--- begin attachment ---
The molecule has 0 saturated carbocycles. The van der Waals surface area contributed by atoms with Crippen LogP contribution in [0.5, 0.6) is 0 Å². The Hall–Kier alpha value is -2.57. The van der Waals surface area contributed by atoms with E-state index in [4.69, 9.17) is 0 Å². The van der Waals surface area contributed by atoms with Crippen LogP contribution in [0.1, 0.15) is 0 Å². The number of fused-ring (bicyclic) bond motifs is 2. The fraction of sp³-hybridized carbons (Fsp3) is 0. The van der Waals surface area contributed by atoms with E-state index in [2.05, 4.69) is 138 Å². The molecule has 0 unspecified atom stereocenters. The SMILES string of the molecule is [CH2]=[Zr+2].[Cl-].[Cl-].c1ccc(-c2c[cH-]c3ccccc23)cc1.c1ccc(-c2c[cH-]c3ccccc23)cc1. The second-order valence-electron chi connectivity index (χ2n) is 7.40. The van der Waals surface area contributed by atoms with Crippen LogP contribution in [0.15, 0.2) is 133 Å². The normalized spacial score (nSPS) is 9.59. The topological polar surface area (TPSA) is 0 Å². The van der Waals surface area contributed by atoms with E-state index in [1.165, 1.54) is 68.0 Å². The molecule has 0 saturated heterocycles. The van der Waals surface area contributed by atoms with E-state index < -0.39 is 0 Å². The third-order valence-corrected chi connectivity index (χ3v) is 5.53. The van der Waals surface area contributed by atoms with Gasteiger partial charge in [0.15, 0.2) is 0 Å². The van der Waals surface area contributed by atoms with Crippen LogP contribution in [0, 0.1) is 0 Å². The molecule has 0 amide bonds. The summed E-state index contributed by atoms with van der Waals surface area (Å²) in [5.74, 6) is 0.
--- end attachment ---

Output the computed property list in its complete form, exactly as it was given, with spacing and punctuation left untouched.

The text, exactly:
The molecule has 0 saturated carbocycles. The van der Waals surface area contributed by atoms with Crippen LogP contribution in [0.5, 0.6) is 0 Å². The Hall–Kier alpha value is -2.57. The van der Waals surface area contributed by atoms with E-state index in [4.69, 9.17) is 0 Å². The van der Waals surface area contributed by atoms with Crippen LogP contribution in [0.1, 0.15) is 0 Å². The number of fused-ring (bicyclic) bond motifs is 2. The fraction of sp³-hybridized carbons (Fsp3) is 0. The van der Waals surface area contributed by atoms with E-state index in [2.05, 4.69) is 138 Å². The molecule has 0 unspecified atom stereocenters. The SMILES string of the molecule is [CH2]=[Zr+2].[Cl-].[Cl-].c1ccc(-c2c[cH-]c3ccccc23)cc1.c1ccc(-c2c[cH-]c3ccccc23)cc1. The second-order valence-electron chi connectivity index (χ2n) is 7.40. The van der Waals surface area contributed by atoms with Crippen LogP contribution in [0.15, 0.2) is 133 Å². The normalized spacial score (nSPS) is 9.59. The topological polar surface area (TPSA) is 0 Å². The van der Waals surface area contributed by atoms with E-state index in [1.165, 1.54) is 68.0 Å². The molecule has 0 saturated heterocycles. The van der Waals surface area contributed by atoms with E-state index < -0.39 is 0 Å². The third-order valence-corrected chi connectivity index (χ3v) is 5.53. The van der Waals surface area contributed by atoms with Gasteiger partial charge in [0.15, 0.2) is 0 Å². The van der Waals surface area contributed by atoms with Crippen LogP contribution in [0, 0.1) is 0 Å². The molecule has 0 amide bonds. The summed E-state index contributed by atoms with van der Waals surface area (Å²) in [5.74, 6) is 0.